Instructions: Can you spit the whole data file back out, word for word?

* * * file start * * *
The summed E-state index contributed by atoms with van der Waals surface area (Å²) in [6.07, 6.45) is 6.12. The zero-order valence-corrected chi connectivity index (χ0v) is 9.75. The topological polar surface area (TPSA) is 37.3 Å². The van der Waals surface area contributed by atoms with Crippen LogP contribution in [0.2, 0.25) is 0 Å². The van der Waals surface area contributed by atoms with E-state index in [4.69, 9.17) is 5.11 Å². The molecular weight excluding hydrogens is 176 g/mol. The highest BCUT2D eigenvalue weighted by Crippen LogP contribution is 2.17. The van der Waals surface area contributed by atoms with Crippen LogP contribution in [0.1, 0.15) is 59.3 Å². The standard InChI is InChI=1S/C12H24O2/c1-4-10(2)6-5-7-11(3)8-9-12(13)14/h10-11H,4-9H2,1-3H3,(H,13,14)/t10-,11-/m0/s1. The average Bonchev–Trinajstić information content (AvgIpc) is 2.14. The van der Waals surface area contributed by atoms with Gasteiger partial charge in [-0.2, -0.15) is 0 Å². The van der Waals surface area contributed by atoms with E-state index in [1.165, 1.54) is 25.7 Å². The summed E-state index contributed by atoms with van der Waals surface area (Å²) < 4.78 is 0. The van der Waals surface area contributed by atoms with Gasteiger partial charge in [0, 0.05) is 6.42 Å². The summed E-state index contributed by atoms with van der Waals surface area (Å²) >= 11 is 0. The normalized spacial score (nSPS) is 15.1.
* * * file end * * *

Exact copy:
The summed E-state index contributed by atoms with van der Waals surface area (Å²) in [6.07, 6.45) is 6.12. The zero-order valence-corrected chi connectivity index (χ0v) is 9.75. The topological polar surface area (TPSA) is 37.3 Å². The van der Waals surface area contributed by atoms with Crippen LogP contribution in [0.2, 0.25) is 0 Å². The van der Waals surface area contributed by atoms with E-state index in [4.69, 9.17) is 5.11 Å². The molecular weight excluding hydrogens is 176 g/mol. The highest BCUT2D eigenvalue weighted by Crippen LogP contribution is 2.17. The van der Waals surface area contributed by atoms with Crippen LogP contribution in [0.1, 0.15) is 59.3 Å². The standard InChI is InChI=1S/C12H24O2/c1-4-10(2)6-5-7-11(3)8-9-12(13)14/h10-11H,4-9H2,1-3H3,(H,13,14)/t10-,11-/m0/s1. The average Bonchev–Trinajstić information content (AvgIpc) is 2.14. The van der Waals surface area contributed by atoms with Gasteiger partial charge in [-0.2, -0.15) is 0 Å². The van der Waals surface area contributed by atoms with E-state index in [1.165, 1.54) is 25.7 Å². The summed E-state index contributed by atoms with van der Waals surface area (Å²) < 4.78 is 0. The van der Waals surface area contributed by atoms with Gasteiger partial charge in [0, 0.05) is 6.42 Å². The summed E-state index contributed by atoms with van der Waals surface area (Å²) >= 11 is 0. The normalized spacial score (nSPS) is 15.1.